Juicy, jammy, spicy, and easy, Zinfandel is one of the most approachable wines available, but not every Zin is the same. Like any variety, older vines tend to give concentration, structure, and character to a wine. But Zinfandel takes this to a new level as often the older the vine, the better the wine. As we celebrate National Zinfandel Day consider picking up a few bottles to see why this tasty variety is so good.
Known as Primitivo in Italy, the variety dates its history back to 6000 BC. Zinfandel is a very American wine though, finding success throughout California’s wine regions from Paso Robles to Lodi to Sonoma and Lake County.
For almost 50 years Dry Creek Vineyard has produced varietally stellar wines from the dusty, arid Dry Creek Valley within Sonoma County. The area is known for producing stellar Zinfandel, along with impressive Bordeaux varietal selections, including stellar Sauvignon Blanc. Farming their 185 acres of vineyard land sustainably, to allow the character of the fruit to shine, adding Mother Nature’s influence as a key element of what drives the work of the winery. Dry Creek Vineyard Old Vine Zinfandel ($38) melds fruit averaging 100 years old (with some vines actually closer to 140 years old) revealing concentrated, complex wine that melds earthy, spicy, pepper notes with juicy, ripe fruit. Black cherry and blackberry pie flavors open the wine, followed by subtle white pepper, nutmeg, dark chocolate, and dusty tobacco, creating an approachable, nicely structured, yet subtle wine with a lovely, nuanced character. Perfect for pairing with slow-roasted brisket and barbecue, burgers, Mexican food, or simply on its own.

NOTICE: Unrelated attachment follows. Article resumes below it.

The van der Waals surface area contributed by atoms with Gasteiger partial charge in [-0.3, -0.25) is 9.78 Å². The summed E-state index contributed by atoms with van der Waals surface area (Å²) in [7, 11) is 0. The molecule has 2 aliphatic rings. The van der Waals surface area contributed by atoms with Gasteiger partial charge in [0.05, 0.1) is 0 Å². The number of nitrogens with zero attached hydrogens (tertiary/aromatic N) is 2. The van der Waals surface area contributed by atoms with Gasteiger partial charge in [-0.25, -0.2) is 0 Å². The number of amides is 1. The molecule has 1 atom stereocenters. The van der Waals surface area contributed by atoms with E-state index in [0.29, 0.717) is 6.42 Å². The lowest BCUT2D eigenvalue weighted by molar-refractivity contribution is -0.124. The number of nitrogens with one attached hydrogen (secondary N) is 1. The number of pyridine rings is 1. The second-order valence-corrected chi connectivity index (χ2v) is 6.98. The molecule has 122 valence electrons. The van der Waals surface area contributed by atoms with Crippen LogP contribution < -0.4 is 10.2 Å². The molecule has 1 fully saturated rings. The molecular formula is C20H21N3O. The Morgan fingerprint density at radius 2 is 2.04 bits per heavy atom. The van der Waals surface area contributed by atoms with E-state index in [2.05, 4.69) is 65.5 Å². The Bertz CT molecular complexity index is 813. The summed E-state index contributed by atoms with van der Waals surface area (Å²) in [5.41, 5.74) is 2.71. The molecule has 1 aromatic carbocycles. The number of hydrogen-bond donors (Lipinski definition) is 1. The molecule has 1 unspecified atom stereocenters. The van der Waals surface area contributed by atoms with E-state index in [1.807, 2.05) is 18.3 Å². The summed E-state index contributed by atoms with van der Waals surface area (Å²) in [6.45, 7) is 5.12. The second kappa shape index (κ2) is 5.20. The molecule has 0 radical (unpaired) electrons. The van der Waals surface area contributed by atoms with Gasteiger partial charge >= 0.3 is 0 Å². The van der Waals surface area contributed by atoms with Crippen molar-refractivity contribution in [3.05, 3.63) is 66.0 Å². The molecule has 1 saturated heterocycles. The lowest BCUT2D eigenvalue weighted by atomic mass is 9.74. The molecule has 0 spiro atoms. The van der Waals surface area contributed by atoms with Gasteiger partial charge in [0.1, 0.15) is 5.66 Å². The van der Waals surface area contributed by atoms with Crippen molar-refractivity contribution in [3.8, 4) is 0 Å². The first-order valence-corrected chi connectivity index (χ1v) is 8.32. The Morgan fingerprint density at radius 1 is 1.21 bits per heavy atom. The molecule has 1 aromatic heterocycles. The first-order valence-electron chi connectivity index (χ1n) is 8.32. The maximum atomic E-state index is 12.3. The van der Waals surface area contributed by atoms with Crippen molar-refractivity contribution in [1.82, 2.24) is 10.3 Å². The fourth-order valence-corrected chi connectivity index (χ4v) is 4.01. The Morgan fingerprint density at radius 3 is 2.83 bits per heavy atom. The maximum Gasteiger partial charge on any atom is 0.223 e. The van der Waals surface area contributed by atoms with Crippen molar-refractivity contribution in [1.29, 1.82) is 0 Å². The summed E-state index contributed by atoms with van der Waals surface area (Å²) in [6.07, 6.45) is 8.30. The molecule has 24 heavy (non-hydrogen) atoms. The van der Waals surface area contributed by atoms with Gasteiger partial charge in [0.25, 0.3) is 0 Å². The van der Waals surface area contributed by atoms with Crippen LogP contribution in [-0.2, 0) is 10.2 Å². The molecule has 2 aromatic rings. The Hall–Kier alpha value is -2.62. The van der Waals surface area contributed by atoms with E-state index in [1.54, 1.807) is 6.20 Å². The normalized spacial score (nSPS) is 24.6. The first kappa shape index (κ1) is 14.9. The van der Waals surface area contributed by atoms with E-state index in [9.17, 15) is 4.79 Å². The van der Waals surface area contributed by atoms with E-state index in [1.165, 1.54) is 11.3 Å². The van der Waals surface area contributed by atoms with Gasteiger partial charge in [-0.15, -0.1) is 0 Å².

Zinfandel was planted in the Borreo Ranch Vineyard in Napa Valley in the 1880s, not long after the variety had found its way from Italy to California. Borreo Single Vineyard Zinfandel ($45) highlights the elegance and concentration Old Vine fruit can give to a wine, showcasing black fruit notes of ripe fig, black cherry, and plum, melding with toasted cedar, nutmeg, clove, and cinnamon, with a nice light hint of pepper and vanilla.
The first vine cuttings were planted on the Maggio family ranch in Lodi in the late 1920s. Farmers first, today the fifth generation of the family manages over 2500 acres of vineyards throughout Lodi, and come together to craft terroir-driven wines for Oak Ridge Winery. Oak Ridge Estate Grown “Old Soul” Old Vine Zinfandel ($16) is lush and polished, with maintaining the fresh acidity of the variety a dedicated focus, creating a wine filled with violets and black plum, cherry preserves, toasted coconut, and spice.
Family-owned and operated, Dancing Crow Vineyards began Lake County in 2011, but their Dancing Crow Zinfandel ($23) is produced from the 120-year-old “Old Stake 1901 Vineyard” in Lake County’s Kelsey Bench, crafting a nicely structured, character-filled wine ready to tell you its story. Adding a hint of a melange of other varieties, including Petit Sirah, Alicante Bouschet, Touriga Naçional, and Barbera, helps round out the agreeable palate, ensuring that richness melds with freshness. The wine opens with bright red fruits followed by layers of blackberry, toasted sweet spice, and cocoa powder. A great wine for the value.